There is something about literature when it is not easy. It challenges the way you read demanding more concentration and in some cases more imagination to make the jumps that the author is demanding of you. There are also tests of memory that you will only pass if you have been really concentrating.
In some respects this book reminds me of Georges Perec with a bold idea being laid down from the start and time shifting backwards and forwards enough to confuse from the first paragraph.
In Lines of Fate the story that starts to emerge is of a student who is writing a dissertation on an overlooked author who spent most of his life in both exile and enforced exile. Having found most of his works and sketched a biography of his life the student Anton Lizavin has almost completed his studies on Simeon Milashevich.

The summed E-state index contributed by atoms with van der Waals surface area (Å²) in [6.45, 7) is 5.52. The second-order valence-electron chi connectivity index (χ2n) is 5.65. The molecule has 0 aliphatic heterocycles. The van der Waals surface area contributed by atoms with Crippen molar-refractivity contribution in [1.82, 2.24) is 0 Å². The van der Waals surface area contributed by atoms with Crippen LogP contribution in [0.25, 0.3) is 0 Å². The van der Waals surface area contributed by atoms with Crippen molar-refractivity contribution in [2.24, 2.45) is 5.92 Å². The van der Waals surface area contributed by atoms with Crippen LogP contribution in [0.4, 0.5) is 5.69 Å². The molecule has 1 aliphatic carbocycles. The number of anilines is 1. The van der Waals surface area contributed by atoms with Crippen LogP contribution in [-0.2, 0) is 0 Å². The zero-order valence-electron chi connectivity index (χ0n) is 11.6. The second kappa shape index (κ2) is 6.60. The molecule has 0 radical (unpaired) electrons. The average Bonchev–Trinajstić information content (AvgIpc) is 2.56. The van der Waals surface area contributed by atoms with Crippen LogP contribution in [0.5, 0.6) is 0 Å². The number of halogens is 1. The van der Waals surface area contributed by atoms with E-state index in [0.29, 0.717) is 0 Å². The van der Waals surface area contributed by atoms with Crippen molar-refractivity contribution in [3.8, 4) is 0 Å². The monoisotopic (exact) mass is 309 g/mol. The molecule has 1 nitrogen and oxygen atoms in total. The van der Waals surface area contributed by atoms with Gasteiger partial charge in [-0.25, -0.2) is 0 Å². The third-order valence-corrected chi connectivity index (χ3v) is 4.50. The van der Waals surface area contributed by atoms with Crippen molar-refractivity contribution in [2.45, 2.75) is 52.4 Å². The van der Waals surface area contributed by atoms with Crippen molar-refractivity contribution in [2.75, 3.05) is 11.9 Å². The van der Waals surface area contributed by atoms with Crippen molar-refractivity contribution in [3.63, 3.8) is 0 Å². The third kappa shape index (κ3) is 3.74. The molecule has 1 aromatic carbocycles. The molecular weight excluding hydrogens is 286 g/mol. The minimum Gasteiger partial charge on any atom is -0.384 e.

But he then discovers that the author used to write scraps of thoughts on the back of sweet wrappers because he did not have access to paper. These bits of paper are half thoughts and in some cases appear to be directly addressed to Anton making his quest for the real Milashevich far from finished.
There are red herrings with double identities and different names being used to describe the same person and place and you feel that Kharitonov is having fun with the reader mostly at your own expense as you struggle to navigate through to a point where you feel you have some handle on the story.